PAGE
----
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"If they want to hit me, I'll take it," Span says. "I'll take whatever I can get."
McGwire was a controversial choice to be the Cardinals' hitting coach, not only because of his steroid admission but also because a lot of people wonder what a .263 lifetime hitter can teach others about hitting.
There's no telling just yet how McGwire will do as a hitting coach, but the second issue is ridiculous for two reasons. First, some of the most famous batting instructors—Charlie Lau (lifetime .255) most prominent among them—couldn't hit a lick. Second, McGwire was one of the best ever at working the count. His .394 lifetime on-base percentage ranks higher than that of Honus Wagner, Willie Mays, Hank Aaron or Pete Rose. Not only did he walk a lot (only five players who played in at least 1,600 games walked more per plate appearance), but he also became good at getting himself into favorable hitting counts. But when asked how much count strategy he teaches hitters, he shakes his head.
"I tell hitters all the time that they have to trust their eyes," McGwire says. "That's the key. You have to keep it simple. I never guessed. Never. If the count was 3--1 or 0--2, I tried to treat it the same. I didn't overthink. I didn't say, Oh, he'll try to throw a fastball here, or He's ahead so he'll try to get me to chase. I just looked for the ball out of the pitcher's hand. That's what you have to do as a hitter."
Hall of Famer George Brett concurs. He says the perfect mental state for hitting is when the brain is completely blank. Brett, the vice president of baseball operations for the Royals, often asks hitters what they're thinking about when they're on a hot streak. He gets great joy when they say—as they often do—"I was thinking about nothing."
Span doesn't disagree. "You can't overthink it," he says. "Sure I study the pitchers on video, I know what they throw, I have a game plan. But I'm not in there trying to guess with him. I want him to try to guess with me."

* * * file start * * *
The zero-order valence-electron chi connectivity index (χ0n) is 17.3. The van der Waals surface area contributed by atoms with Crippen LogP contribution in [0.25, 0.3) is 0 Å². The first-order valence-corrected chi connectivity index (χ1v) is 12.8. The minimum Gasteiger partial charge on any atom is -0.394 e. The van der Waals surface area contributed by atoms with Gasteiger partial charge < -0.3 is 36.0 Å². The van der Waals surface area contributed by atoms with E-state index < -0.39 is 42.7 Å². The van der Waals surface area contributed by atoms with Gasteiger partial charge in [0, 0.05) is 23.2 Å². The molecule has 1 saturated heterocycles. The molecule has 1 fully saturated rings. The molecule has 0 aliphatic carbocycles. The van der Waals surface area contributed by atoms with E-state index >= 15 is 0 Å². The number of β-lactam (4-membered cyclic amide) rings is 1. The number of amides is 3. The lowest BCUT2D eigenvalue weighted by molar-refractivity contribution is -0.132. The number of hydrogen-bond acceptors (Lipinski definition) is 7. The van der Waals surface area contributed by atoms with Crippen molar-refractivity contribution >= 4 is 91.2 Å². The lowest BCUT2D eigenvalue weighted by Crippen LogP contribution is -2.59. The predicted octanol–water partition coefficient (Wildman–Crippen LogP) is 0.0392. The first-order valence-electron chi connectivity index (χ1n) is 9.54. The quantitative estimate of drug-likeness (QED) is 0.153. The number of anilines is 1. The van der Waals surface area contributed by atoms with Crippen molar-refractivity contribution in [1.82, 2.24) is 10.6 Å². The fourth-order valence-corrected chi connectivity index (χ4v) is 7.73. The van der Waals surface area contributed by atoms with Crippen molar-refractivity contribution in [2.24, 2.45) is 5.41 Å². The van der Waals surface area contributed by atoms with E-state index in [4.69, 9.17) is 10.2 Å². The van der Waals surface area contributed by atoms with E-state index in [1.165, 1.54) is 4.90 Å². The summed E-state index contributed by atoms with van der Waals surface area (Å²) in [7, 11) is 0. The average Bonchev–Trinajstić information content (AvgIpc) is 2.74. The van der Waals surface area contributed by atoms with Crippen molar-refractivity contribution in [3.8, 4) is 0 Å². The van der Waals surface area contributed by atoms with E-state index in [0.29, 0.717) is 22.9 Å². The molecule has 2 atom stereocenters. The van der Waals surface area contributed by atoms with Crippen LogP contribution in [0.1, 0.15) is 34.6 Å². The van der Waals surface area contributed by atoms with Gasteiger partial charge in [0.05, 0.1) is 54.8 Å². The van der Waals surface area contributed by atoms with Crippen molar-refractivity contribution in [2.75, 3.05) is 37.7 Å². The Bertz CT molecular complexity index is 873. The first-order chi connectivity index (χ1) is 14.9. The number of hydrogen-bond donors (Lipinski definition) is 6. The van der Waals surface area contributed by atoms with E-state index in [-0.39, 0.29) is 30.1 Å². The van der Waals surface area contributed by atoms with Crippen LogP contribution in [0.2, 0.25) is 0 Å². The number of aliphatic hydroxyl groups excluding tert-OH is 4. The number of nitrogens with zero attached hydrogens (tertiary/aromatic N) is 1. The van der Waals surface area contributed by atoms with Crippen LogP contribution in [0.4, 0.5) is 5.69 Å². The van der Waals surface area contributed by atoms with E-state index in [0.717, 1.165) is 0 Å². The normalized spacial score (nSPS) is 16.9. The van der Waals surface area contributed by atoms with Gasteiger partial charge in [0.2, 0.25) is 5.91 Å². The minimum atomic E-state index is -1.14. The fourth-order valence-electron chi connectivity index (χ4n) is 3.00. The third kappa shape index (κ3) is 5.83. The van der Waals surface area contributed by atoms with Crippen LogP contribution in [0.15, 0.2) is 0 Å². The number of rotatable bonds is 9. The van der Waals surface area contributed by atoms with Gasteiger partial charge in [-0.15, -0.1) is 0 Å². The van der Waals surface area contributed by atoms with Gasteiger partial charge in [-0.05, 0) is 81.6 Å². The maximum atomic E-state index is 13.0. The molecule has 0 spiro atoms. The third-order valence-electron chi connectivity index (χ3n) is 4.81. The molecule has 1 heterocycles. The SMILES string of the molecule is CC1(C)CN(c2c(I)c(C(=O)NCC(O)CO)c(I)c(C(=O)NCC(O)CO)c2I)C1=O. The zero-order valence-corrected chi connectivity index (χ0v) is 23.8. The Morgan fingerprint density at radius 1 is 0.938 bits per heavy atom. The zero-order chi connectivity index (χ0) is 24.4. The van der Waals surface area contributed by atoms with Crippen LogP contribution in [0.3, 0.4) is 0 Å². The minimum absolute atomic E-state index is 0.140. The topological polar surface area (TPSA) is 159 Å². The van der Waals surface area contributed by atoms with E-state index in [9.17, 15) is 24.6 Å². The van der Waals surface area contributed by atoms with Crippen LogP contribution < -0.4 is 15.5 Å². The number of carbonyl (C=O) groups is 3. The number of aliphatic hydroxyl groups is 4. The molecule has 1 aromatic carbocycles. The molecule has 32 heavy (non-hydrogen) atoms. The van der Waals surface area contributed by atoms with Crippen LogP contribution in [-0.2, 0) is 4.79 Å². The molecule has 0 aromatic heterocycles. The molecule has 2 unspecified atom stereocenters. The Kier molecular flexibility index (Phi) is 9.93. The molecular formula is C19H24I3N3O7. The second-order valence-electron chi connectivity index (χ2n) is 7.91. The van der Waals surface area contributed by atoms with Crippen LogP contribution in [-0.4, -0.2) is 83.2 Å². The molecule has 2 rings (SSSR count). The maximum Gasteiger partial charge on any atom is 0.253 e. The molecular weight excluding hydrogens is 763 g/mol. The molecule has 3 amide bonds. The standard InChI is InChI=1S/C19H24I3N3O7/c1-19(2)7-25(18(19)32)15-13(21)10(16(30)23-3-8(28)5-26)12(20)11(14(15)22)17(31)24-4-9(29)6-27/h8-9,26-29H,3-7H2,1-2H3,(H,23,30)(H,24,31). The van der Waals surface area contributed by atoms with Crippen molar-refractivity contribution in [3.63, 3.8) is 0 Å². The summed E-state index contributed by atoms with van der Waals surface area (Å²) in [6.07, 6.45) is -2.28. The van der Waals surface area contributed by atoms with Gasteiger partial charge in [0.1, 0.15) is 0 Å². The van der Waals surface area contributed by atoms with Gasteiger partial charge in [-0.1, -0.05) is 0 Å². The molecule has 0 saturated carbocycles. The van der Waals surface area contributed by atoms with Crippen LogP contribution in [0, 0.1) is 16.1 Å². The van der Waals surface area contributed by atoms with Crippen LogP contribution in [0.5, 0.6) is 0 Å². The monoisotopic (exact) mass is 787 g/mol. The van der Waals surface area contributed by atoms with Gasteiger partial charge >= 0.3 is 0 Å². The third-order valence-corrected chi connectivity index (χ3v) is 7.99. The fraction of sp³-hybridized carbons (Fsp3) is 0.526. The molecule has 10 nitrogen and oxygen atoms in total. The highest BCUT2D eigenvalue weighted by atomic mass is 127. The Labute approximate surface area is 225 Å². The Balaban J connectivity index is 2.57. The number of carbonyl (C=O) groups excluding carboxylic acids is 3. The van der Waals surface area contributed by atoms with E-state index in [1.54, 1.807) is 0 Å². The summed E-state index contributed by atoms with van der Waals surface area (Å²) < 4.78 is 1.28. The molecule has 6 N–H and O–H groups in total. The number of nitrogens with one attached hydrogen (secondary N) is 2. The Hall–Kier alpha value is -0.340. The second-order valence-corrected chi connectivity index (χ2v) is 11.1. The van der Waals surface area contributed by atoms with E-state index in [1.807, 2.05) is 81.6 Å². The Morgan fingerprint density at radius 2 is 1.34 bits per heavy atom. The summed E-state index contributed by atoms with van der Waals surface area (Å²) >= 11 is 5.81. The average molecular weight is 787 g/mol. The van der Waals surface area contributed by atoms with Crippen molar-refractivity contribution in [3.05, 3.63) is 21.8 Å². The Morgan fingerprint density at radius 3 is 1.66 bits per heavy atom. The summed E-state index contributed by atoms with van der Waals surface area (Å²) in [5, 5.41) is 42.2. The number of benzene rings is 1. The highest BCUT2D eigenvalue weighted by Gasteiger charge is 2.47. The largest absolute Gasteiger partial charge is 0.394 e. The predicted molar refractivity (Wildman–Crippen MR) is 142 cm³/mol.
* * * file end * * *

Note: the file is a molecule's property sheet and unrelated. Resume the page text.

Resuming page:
As good as he was in 2009, Span is certain he can improve his on-base percentage even more. Last year, after all, was only his first full season in the majors. He looks around at players who have taken dramatic steps forward, sees that it is something you can get better at and tries to pick up a few tricks. Figgins had shown moderate-to-good plate discipline throughout his career, then improved dramatically last season; he walked 101 times (his high had been 65) and saw more pitches than any other player in baseball. New Red Sox shortstop Marco Scutaro, who had never even walked 60 times in a season, had 90 free passes in '09 while with the Blue Jays. Boston's Kevin Youkilis—the famed Greek God of Walks from the book Moneyball—saw more pitches per plate appearance than any other AL player and turned that into the second-highest on-base percentage in the league.
"I don't know if this is exactly what I dreamed about," Span says. "I mean, on-base percentage and all that. You're growing up, you dream about winning a batting title or hitting 40 home runs. But you know what I did dream about? Being a major league baseball player. And this is how I have to do it."